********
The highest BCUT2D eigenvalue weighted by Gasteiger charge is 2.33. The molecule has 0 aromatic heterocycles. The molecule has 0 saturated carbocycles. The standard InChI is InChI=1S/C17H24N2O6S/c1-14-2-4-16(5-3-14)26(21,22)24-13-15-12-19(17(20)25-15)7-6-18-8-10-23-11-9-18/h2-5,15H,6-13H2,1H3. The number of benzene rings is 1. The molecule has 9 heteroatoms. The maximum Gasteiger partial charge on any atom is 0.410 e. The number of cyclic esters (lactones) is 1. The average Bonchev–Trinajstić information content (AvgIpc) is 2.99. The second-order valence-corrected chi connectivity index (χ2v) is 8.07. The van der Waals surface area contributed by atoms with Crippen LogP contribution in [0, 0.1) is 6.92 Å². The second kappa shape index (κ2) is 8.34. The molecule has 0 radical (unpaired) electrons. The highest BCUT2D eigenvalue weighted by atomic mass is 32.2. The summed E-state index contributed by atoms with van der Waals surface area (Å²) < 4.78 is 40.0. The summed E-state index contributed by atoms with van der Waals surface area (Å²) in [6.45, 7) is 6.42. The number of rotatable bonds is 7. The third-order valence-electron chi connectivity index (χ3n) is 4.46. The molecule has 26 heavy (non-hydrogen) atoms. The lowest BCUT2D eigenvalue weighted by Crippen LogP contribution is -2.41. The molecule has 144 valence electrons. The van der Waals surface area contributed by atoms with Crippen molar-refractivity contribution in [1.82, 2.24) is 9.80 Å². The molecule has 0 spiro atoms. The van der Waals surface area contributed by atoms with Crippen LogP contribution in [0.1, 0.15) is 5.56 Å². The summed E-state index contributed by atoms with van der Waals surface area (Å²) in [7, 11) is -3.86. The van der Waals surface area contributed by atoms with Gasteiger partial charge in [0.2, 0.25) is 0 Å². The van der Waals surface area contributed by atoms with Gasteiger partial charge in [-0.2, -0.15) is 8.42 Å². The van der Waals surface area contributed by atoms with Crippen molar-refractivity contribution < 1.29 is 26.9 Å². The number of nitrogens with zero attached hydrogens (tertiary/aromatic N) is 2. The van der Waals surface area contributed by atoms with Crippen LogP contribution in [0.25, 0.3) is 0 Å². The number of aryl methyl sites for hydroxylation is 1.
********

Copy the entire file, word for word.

The highest BCUT2D eigenvalue weighted by Gasteiger charge is 2.33. The molecule has 0 aromatic heterocycles. The molecule has 0 saturated carbocycles. The standard InChI is InChI=1S/C17H24N2O6S/c1-14-2-4-16(5-3-14)26(21,22)24-13-15-12-19(17(20)25-15)7-6-18-8-10-23-11-9-18/h2-5,15H,6-13H2,1H3. The number of benzene rings is 1. The molecule has 9 heteroatoms. The maximum Gasteiger partial charge on any atom is 0.410 e. The number of cyclic esters (lactones) is 1. The average Bonchev–Trinajstić information content (AvgIpc) is 2.99. The second-order valence-corrected chi connectivity index (χ2v) is 8.07. The van der Waals surface area contributed by atoms with Crippen LogP contribution in [0, 0.1) is 6.92 Å². The second kappa shape index (κ2) is 8.34. The molecule has 0 radical (unpaired) electrons. The highest BCUT2D eigenvalue weighted by atomic mass is 32.2. The summed E-state index contributed by atoms with van der Waals surface area (Å²) < 4.78 is 40.0. The summed E-state index contributed by atoms with van der Waals surface area (Å²) in [6.45, 7) is 6.42. The number of rotatable bonds is 7. The third-order valence-electron chi connectivity index (χ3n) is 4.46. The molecule has 26 heavy (non-hydrogen) atoms. The lowest BCUT2D eigenvalue weighted by Crippen LogP contribution is -2.41. The molecule has 144 valence electrons. The van der Waals surface area contributed by atoms with Crippen molar-refractivity contribution in [1.82, 2.24) is 9.80 Å². The molecule has 0 spiro atoms. The van der Waals surface area contributed by atoms with Crippen LogP contribution in [0.1, 0.15) is 5.56 Å². The summed E-state index contributed by atoms with van der Waals surface area (Å²) in [7, 11) is -3.86. The van der Waals surface area contributed by atoms with Gasteiger partial charge in [0.2, 0.25) is 0 Å². The van der Waals surface area contributed by atoms with Gasteiger partial charge in [-0.2, -0.15) is 8.42 Å². The van der Waals surface area contributed by atoms with Crippen molar-refractivity contribution < 1.29 is 26.9 Å². The number of nitrogens with zero attached hydrogens (tertiary/aromatic N) is 2. The van der Waals surface area contributed by atoms with Crippen LogP contribution in [0.25, 0.3) is 0 Å². The number of aryl methyl sites for hydroxylation is 1.